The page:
Hold back on help: farmers
Farmers in the Mid West say there is no need for financial assistance right now.
Instead the focus should be on ensuring government restructuring did not affect delivery of current assistance.
Minister for Regional Development Alannah MacTiernan visited the region recently for discussions with grain growers in order to understand what the Government could do to help.
“Farmers wouldn’t be expecting an income to come in until the end of the year, so it’s not as if we’ve got a crisis in the sense of a cash crisis yet,” Ms MacTiernan said.
North East Farming Futures chairman Jason Batten said opinions from farmers were that the financial effects would not be felt until the next financial year so the focus should be on keeping grower groups active and ensuring government funding did not affect this and other services.
“With current financial stress on the Budget at the moment it (Government) is saying it is going to cut down on funds for grower groups, which is what keeps them going,” he said.
“Also with the Government’s change of departments we don’t want to lose services like rural counselling and support.”
Mr Batten said if the farmers did not harvest this year there needed to be access to good-quality seed.
“At the moment then there’s got to be access to seed so that we have an opportunity to grow plants next season.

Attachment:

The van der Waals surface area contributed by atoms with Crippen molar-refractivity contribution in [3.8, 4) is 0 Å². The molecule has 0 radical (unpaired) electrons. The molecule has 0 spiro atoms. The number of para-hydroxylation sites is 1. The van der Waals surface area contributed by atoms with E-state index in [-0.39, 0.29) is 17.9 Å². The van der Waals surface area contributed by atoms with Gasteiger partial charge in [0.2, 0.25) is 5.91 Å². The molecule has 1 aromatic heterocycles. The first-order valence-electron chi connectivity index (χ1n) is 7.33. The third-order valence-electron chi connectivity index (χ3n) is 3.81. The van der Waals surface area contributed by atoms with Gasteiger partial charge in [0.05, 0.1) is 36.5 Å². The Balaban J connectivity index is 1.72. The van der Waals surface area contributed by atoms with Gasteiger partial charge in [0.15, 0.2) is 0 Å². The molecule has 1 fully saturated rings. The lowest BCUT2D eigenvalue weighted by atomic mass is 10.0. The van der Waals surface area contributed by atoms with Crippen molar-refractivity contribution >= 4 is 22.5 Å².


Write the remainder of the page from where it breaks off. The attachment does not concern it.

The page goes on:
“You can recover quickly if you start the season well and don’t get too hung up on the doom and gloom because it can turn around quickly weather wise.”
Looking into the future Mr Batten believes financial assistance such as improved, tailored farming insurance will be beneficial, however, he doesn’t think it should be the current focus.
Member for the Agricultural Region Darren West said as well as providing farmers with ways to battle the emotional crisis he also wanted to look at how to mitigate risks in farming more efficiently.
“We’re going to sit down and do work with insurers, bankers, DAFWA, there’s new products becoming available, we want to work out how we can best work them into the farming system,” he said.
“There are products available where you can insure purely for frost damage or successive hot days or for prolonged periods of drought or rain events.
“The feedback from talks we’ve had with WA farmers is that traditional crop insurance products on offer aren’t that great.”
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